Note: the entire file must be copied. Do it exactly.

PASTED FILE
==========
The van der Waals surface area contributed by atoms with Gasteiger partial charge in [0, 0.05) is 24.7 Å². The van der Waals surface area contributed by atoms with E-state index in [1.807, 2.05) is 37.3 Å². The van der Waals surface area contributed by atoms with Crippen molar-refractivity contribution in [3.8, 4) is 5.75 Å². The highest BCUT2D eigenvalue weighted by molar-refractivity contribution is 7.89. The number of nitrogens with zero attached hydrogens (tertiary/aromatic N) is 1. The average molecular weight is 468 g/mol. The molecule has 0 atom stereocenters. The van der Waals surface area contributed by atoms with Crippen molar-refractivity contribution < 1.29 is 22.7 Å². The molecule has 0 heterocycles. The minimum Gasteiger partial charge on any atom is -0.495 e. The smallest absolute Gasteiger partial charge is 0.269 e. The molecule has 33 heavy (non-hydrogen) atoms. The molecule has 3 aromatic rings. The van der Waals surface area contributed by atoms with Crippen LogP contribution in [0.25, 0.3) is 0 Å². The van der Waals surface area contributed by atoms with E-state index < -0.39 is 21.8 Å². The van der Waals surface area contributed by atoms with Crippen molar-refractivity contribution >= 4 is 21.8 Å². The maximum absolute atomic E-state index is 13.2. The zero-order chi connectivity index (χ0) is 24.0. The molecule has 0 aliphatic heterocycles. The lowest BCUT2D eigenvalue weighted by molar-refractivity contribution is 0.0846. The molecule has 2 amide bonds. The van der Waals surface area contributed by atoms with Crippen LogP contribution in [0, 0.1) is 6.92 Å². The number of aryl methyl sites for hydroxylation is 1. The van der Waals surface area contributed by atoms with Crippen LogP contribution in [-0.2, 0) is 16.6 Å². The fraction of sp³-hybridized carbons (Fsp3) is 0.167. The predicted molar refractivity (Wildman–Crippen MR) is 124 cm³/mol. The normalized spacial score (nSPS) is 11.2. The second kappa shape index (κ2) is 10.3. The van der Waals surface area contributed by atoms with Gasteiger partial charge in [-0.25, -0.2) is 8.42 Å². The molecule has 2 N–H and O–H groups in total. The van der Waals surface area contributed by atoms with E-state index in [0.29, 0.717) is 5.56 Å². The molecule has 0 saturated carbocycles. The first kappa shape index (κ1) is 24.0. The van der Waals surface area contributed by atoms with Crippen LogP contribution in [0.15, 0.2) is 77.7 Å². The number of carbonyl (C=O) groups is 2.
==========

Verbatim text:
The van der Waals surface area contributed by atoms with Gasteiger partial charge in [0, 0.05) is 24.7 Å². The van der Waals surface area contributed by atoms with E-state index in [1.807, 2.05) is 37.3 Å². The van der Waals surface area contributed by atoms with Crippen molar-refractivity contribution in [3.8, 4) is 5.75 Å². The highest BCUT2D eigenvalue weighted by molar-refractivity contribution is 7.89. The number of nitrogens with zero attached hydrogens (tertiary/aromatic N) is 1. The average molecular weight is 468 g/mol. The molecule has 0 atom stereocenters. The van der Waals surface area contributed by atoms with Crippen molar-refractivity contribution < 1.29 is 22.7 Å². The molecule has 0 heterocycles. The minimum Gasteiger partial charge on any atom is -0.495 e. The smallest absolute Gasteiger partial charge is 0.269 e. The molecule has 33 heavy (non-hydrogen) atoms. The molecule has 3 aromatic rings. The van der Waals surface area contributed by atoms with Crippen LogP contribution in [0.25, 0.3) is 0 Å². The van der Waals surface area contributed by atoms with E-state index < -0.39 is 21.8 Å². The van der Waals surface area contributed by atoms with Crippen molar-refractivity contribution >= 4 is 21.8 Å². The maximum absolute atomic E-state index is 13.2. The zero-order chi connectivity index (χ0) is 24.0. The molecule has 0 aliphatic heterocycles. The lowest BCUT2D eigenvalue weighted by molar-refractivity contribution is 0.0846. The molecule has 2 amide bonds. The van der Waals surface area contributed by atoms with Crippen LogP contribution in [0, 0.1) is 6.92 Å². The number of aryl methyl sites for hydroxylation is 1. The van der Waals surface area contributed by atoms with Crippen LogP contribution in [-0.2, 0) is 16.6 Å². The fraction of sp³-hybridized carbons (Fsp3) is 0.167. The predicted molar refractivity (Wildman–Crippen MR) is 124 cm³/mol. The normalized spacial score (nSPS) is 11.2. The second kappa shape index (κ2) is 10.3. The van der Waals surface area contributed by atoms with Gasteiger partial charge in [-0.25, -0.2) is 8.42 Å². The molecule has 2 N–H and O–H groups in total. The van der Waals surface area contributed by atoms with E-state index in [0.29, 0.717) is 5.56 Å². The molecule has 0 saturated carbocycles. The first kappa shape index (κ1) is 24.0. The van der Waals surface area contributed by atoms with Crippen LogP contribution in [0.15, 0.2) is 77.7 Å². The number of carbonyl (C=O) groups is 2.